A player can be shown a direct red card in Association Football (called soccer in the United States) if he has committed a serious enough offense; e.g., a two-footed cleats up tackle or an intentional or flagrant foul on the opponent.Absolutely.Think of it this way. If a player has been abiding by the rules during play but at a given moment commits a major foul which, in the opinion of the referee, warrants the issuance of a red card, the player can get a red card and be sent off without having gotten a previous yellow card. Here's a "for instance" to illustrate the point. It's from an actual game. A player shoots on goal, but is a long way out, and the keeper has time to react, lunge wide and get both hands on the ball. The keeper pulls the ball to the chest with both hands and curls up because a striker, who was running full speed toward the keeper when the shot was taken, is three or four steps away. The striker, who had been playing fairly throughout the game to this point, inexplicably slides into the keeper, who is lying on the ground curled up in a ball. The keeper is injured. The referee, who was perfectly positioned to see the play, determines the striker had more than ample time to avoid the keeper, and, in fact should have veered off or jumped over that keeper. The referee immediately blows his whistle, runs to the spot and shows a red card to the striker, who is then sent off.
FIFA Laws of the Game
Law 12 - Fouls and Misconduct
A player, substitute or substituted player is sent off if he commits any of the following seven offenses:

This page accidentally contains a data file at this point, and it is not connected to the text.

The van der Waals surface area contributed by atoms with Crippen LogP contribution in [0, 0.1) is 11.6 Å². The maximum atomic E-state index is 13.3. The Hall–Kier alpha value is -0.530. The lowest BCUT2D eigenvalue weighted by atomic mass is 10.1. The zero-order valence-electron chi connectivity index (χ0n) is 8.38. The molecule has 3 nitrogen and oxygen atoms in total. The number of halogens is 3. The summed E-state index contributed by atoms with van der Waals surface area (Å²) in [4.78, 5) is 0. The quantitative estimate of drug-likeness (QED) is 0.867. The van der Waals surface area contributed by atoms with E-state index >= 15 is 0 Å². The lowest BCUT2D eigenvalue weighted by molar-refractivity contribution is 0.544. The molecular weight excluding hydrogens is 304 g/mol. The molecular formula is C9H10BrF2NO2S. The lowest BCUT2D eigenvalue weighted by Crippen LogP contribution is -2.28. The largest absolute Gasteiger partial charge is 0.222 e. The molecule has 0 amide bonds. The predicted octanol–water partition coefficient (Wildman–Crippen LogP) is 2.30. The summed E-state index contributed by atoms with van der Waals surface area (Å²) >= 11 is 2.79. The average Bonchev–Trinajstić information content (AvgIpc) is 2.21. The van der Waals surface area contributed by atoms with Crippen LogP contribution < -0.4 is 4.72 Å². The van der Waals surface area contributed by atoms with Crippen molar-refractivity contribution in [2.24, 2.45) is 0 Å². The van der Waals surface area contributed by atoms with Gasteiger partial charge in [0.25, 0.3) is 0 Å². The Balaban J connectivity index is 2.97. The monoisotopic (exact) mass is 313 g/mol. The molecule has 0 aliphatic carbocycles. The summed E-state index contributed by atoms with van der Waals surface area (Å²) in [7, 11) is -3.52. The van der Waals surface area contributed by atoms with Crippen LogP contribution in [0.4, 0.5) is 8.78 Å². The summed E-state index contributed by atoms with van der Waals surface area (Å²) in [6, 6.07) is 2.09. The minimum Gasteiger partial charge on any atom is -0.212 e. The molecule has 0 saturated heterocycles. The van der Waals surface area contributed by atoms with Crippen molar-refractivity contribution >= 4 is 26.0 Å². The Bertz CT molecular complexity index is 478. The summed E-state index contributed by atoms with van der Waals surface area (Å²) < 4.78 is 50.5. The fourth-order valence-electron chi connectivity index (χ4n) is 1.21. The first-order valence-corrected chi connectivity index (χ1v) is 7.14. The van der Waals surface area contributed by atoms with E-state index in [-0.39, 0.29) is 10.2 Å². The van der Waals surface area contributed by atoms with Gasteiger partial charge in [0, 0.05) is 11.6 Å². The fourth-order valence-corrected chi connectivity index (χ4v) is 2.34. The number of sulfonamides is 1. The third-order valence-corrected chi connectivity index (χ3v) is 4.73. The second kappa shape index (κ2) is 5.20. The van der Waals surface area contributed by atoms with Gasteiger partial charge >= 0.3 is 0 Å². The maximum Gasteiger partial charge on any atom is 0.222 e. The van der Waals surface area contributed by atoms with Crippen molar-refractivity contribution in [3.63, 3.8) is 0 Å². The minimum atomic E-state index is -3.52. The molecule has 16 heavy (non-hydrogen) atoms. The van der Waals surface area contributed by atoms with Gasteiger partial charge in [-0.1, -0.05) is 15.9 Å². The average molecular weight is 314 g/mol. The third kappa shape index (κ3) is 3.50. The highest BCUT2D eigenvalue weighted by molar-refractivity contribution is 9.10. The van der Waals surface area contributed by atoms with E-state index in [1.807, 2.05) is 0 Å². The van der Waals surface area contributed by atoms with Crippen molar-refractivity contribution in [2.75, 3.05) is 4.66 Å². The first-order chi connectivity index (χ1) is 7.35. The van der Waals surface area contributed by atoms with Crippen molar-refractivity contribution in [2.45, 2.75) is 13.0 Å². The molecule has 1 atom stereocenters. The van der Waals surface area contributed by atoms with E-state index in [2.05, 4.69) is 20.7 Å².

A referee may change their mind about any call up until play has restarted. If, for example, the Assistant Referee has information for him that absolves the player a referee can rescind the card.
If the information comes after the restart, then the referee must include this extra information in his game report.
Only a misapplication of the Laws of the Game is protestable. Judgment calls by the referee are not.
Example 1: A player shoves an opponent during play. The referee determines that it rises to the level of Unsporting Behavior and cautions the player. This is not protestable because Unsporting Behavior is a cautionable offense and it is solely at the discretion of the referee what is unsporting.
Example 2: A player takes the field wearing no shinguards. The referee immediately cautions this player for improper equipment. This is protestable as a misapplication of the laws, because improper equipment is not one of the cautionable offenses! (Note: Refusing to fix the problem or failing to leave the field after being told would be cautionable)
5 yellow cards is a one game suspension
2 yellow cards
After 5 yellow cards player will be suspended for one game, after next five yellow cards (10) player will be suspended for 2 games and so on
Michael Owen has received 2 yellow cards in his professional career, he has never received a red card. His two yellow cards were both during international matches, he has never been booked in any domestic games.
you still can substitute
The cards used in soccer (2) were the yellow card (warning) or red (sent off).
Korea DPR received the least amount of yellow cards in the 2010 FIFA World Cup at 2.
Never for Man U , but once in an international against Norway. It was 2 yellow cards, leading to a red.
Ghana and Netherlands both have 12 yellow cards, the most for any single team. If your counting red cards, then Chile matches the 12 mark (11 yellow, 1 red). Uruguay has the highest with a total of 13 cards (11 yellow, 2 red).
108 cards as as follows:-76 numbered cards(four suits: blue, red, green, and yellow.)-8 skip cards(2 of every suit)-8 slap cards(2 of every suit)-8 draw 2 cards(2 of every suit)-4 wild cards-4 wild draw 4 cards
two yellow cards = one red card one red card = out of game